Here are some observations from this morning’s HIMSS 2014 keynote session with Karen De Salvo and Marilyn Tavenner
Karen DeSalvo from the ONC – clearly she is an accomplished and energetic speaker. She gave a great ‘rally the troops’ speech about HIT which must have resonated in the hearts of the HIT and HIMSS crowd. She clearly believes in HIT and its promise, and mentioned interoperability as a chief goal of the ONC. “Patients should not be walled into data because the vendor doesn’t want to share.“ She is clearly on board with administration speaking points regarding the current unsustainability of health care costs. “It will be hard. It will be fun! It will be rewarding” She emphasized her data-driven orientation: “ we need to start providing data to inform new models of care.”
Marilyn Tavenner from CMS – After a policy speak discussion of current CMS internal goals and metrics as well as their star system, ears picked up regarding the tailored remarks towards the end of her speech:
On ICD-10 implementation: “Let’s face it guys – we delayed it more than once. It’s time to move on. There will be no delay again.”
On Meaningful use stage 2 : “We understand, and hardship exemptions will be granted to providers/vendors but we expect all providers to be MU2 compliant by 2015”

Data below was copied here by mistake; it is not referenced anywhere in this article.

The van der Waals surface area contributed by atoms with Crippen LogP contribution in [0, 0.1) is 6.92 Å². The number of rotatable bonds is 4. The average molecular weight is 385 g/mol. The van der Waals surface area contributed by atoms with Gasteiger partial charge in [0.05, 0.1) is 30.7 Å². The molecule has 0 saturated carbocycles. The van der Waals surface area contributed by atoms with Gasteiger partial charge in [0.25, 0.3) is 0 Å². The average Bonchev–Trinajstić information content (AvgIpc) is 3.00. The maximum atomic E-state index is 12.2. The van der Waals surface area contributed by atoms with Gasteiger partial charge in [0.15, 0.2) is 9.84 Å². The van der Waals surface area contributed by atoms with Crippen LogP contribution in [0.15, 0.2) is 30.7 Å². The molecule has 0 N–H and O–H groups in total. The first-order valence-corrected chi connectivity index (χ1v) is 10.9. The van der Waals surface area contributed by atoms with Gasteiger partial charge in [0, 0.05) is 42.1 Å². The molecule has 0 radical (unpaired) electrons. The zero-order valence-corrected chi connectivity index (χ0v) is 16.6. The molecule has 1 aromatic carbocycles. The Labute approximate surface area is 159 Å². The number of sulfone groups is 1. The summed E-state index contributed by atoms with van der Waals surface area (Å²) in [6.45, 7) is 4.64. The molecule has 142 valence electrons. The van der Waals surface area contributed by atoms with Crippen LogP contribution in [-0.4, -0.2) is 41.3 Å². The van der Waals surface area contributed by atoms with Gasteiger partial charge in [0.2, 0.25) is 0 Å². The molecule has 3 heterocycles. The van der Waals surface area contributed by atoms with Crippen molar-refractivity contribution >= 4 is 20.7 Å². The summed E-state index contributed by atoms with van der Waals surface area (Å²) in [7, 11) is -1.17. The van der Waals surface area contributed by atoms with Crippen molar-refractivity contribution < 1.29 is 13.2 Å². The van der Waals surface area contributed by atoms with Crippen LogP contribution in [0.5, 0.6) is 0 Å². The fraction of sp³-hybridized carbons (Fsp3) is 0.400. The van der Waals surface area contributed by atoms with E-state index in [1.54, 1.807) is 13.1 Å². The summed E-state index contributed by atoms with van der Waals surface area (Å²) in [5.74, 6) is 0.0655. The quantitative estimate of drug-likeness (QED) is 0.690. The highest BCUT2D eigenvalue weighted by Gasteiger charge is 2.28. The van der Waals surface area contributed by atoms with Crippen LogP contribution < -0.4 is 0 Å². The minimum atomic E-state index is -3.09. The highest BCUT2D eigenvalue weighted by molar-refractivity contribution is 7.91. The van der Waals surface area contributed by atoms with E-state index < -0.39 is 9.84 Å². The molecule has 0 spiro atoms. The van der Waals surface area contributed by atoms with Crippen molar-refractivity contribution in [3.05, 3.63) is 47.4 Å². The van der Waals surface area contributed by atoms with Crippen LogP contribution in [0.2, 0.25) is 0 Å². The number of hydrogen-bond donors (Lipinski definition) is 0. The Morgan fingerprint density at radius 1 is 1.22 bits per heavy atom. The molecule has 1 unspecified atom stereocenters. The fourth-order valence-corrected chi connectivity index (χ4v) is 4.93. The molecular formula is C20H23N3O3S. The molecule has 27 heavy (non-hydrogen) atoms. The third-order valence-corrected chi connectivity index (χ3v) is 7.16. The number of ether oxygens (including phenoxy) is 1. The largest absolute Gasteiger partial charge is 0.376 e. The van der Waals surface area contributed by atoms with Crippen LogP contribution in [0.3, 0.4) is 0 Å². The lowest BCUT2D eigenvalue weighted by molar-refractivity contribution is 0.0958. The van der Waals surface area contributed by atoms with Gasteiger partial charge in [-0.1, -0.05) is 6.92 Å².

On data : “Data is the lifeblood of our healthcare system.”
To Tavenner: Q: Regarding the challenges with stage 2 implementation, what are you able to do and what about deadlines?
A: examples given of a vendor not ready with stage 2 technology being potentially eligible for an exemption; or a physician not able to meet hard percentages eligible for an exemption.
Q: her experiences with healthcare.gov, “lessons learned”
A: system integrator was the missing key for a multiply sourced project and they did not have that soon enough.
Q: Non-eligible providers.
A: excluded on a statutory basis, so little she could do except sympathize.
To DeSalvo: Q:HIT can help end hunger?
A: HIT can help with social service integration
Q: Patient identification via HIE/HISP
A: Not as difficult as it seems – smart folks are working on patient matching algorithms and demand for this will drive development.
The final comments on the big ideas for the next 5 years: Less fee for service, more care coordination, payment tied to quality, more data being produced to be shared with the public at a reasonable cost. Finally, DeSalvo described a virtuous feedback loop where available data informs technology that informs care and creates more data, ultimately leading to disruptive change. (intriguing!)
That’s it for me from HIMMS 2014. I hope that you found these posts useful and will consider coming back to read some other of my views!